The classiest thing about Minneapolis was that in the foyer of the club, there were fresh orchid blossoms scattered here and there on the black-cloth-covered table where people left their drinks when they went outside to smoke. I’ve never been to a rock show decorated with expensive flowers, or any flowers. So I completely failed to live up to the elegance of the moment and palmed a flower and squashed its tender petals into my purse, alongside all the shredded receipts and pens without caps.
We were at First Avenue, the club that was Prince’s home base in his hometown, and he had been dead for only about four months, a long, sad summer. The Revolution was playing in his memory, at this place that was so meaningful to the band and the city and the Artist and the magical, lacy thing they had all been together, and in its way, it was like a public mourning ritual — hence the orchids, the funereal little blooms with their Prince-purplish petals.
It was sold out, of course, and pulsating with feelings. I say “pulsating” because it’s kind of a sex word (Prince, duh) but also just a body word: the crowd, the staff, and the band were giving off the most intense vibrations of grief and excitement. There was sweat, and tears, and a lot of noise from the crowd that was somewhere between cheering, and singing along, and languageless howling.
I love Prince, but I’m not sure if I’ve ever met anyone who loves Prince the way my husband loves Prince. We have more than one terabyte-sized hard drive full of outtakes and demos and bootlegs, plus every possible movie and documentary and fuzzy episode of Minneapolis public-access TV from the ’80s that Prince appeared on. When my husband was 13 years old, he was the lead singer in a Prince cover band called Rated X — his voice hadn’t changed yet, so he could do the falsetto, and also, in Mt. Vernon, Ohio, everyone else thought it would make them look too gay. At First Avenue, I saw him absolutely disappear into Prince, back into the years of everything Prince had meant to him and the cresting waves of grief that were sucking the whole room out to sea. At one point, he ran back to me from the front and told me, without any preamble: “Every day after school, after I got beat up again by the jocks and the farmers, I would put on my headphones and listen to them,” he said. He meant Dez and Wendy and Lisa and Brown Mark and Bobby Z. “I was alone all day. But I didn’t have to be alone at night, because I had them.” His face was wet. He was shaking a little. He loved these people so much — they had pulled him through — and together with them he had loved that strange, funky, resolutely original sprite, and now, together, they were all facing his absence.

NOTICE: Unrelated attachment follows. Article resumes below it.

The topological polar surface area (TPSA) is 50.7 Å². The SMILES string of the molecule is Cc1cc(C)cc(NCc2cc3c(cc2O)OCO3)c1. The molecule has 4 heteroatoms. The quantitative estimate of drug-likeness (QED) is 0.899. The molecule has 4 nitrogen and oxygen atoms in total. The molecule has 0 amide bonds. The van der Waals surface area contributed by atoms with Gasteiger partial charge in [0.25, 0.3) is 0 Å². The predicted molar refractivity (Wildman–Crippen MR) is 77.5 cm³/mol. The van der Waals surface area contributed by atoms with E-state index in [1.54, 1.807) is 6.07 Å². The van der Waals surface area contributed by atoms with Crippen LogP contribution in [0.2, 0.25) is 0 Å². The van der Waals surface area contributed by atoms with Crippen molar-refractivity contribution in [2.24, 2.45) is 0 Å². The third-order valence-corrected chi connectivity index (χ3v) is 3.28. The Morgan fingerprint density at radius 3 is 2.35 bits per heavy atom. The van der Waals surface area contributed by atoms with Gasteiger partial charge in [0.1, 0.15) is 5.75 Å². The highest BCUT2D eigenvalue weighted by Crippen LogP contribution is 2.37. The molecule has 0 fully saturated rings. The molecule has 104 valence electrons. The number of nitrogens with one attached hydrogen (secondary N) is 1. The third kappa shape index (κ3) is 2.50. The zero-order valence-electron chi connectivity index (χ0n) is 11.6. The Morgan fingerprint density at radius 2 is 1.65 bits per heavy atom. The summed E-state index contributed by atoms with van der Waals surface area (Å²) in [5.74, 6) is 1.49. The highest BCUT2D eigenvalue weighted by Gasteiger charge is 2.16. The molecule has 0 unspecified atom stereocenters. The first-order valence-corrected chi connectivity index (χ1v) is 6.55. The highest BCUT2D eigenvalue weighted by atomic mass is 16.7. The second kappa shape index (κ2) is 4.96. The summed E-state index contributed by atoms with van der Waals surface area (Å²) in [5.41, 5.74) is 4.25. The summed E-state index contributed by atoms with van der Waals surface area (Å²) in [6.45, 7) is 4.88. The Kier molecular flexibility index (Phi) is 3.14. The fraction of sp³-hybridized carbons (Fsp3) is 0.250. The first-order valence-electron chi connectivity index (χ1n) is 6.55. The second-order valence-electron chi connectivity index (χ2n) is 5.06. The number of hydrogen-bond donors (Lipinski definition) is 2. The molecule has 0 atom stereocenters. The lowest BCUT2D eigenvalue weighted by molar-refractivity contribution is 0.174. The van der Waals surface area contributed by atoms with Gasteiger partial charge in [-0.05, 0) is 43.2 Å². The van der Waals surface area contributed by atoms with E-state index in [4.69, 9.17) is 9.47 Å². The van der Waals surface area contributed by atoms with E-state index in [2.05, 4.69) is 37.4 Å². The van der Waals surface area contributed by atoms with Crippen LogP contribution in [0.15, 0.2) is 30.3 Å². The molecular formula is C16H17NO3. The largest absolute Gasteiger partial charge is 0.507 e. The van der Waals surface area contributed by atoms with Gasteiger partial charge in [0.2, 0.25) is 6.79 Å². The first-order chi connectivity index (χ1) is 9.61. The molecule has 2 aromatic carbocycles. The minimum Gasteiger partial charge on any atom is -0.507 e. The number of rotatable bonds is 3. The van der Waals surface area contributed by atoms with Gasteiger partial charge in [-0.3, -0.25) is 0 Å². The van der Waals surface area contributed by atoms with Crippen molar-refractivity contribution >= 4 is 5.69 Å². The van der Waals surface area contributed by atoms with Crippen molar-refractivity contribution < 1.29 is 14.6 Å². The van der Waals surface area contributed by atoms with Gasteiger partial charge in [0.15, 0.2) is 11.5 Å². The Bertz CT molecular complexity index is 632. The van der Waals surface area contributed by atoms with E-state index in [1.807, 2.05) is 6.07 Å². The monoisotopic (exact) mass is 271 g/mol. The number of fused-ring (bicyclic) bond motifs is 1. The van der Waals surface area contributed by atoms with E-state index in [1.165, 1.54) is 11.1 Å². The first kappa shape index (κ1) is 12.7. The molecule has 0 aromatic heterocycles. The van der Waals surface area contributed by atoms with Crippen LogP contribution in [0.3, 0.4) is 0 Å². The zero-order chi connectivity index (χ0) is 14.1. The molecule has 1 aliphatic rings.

Later we all calmed down and went for drinks, or something. I found the flower at the bottom of my purse after we got home to New Orleans and I put it in between the pages of a notebook. I thought I wouldn’t tell him I had pilfered it, until later, in case we needed it? It felt like it was our whole marriage somehow. It felt like the kind of physical thing you bring back from Narnia, or Wonderland, or a place that must be a dream until you find the thing in your pocket and touch it and realize it was real.